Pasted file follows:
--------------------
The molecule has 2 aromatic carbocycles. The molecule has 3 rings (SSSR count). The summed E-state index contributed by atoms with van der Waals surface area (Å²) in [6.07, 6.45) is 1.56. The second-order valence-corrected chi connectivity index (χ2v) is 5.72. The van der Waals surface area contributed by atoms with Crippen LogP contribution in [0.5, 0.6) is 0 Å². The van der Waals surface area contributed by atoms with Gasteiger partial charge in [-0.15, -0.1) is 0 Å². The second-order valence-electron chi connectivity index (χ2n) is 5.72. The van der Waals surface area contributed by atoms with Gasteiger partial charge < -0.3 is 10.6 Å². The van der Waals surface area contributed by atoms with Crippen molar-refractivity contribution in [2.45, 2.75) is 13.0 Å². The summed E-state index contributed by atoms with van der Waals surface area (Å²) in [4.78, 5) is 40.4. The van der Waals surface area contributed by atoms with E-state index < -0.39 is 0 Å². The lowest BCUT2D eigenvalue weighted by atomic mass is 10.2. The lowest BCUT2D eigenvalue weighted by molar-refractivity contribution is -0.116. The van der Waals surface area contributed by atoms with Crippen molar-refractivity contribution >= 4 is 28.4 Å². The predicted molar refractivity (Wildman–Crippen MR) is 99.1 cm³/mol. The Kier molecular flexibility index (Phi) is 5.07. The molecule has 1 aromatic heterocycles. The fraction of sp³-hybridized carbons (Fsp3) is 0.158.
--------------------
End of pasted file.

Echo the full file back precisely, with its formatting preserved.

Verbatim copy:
The molecule has 2 aromatic carbocycles. The molecule has 3 rings (SSSR count). The summed E-state index contributed by atoms with van der Waals surface area (Å²) in [6.07, 6.45) is 1.56. The second-order valence-corrected chi connectivity index (χ2v) is 5.72. The van der Waals surface area contributed by atoms with Crippen LogP contribution in [0.5, 0.6) is 0 Å². The van der Waals surface area contributed by atoms with Gasteiger partial charge in [-0.15, -0.1) is 0 Å². The second-order valence-electron chi connectivity index (χ2n) is 5.72. The van der Waals surface area contributed by atoms with Gasteiger partial charge < -0.3 is 10.6 Å². The van der Waals surface area contributed by atoms with Crippen molar-refractivity contribution in [2.45, 2.75) is 13.0 Å². The summed E-state index contributed by atoms with van der Waals surface area (Å²) in [4.78, 5) is 40.4. The van der Waals surface area contributed by atoms with E-state index < -0.39 is 0 Å². The lowest BCUT2D eigenvalue weighted by atomic mass is 10.2. The lowest BCUT2D eigenvalue weighted by molar-refractivity contribution is -0.116. The van der Waals surface area contributed by atoms with Crippen molar-refractivity contribution >= 4 is 28.4 Å². The predicted molar refractivity (Wildman–Crippen MR) is 99.1 cm³/mol. The Kier molecular flexibility index (Phi) is 5.07. The molecule has 1 aromatic heterocycles. The fraction of sp³-hybridized carbons (Fsp3) is 0.158.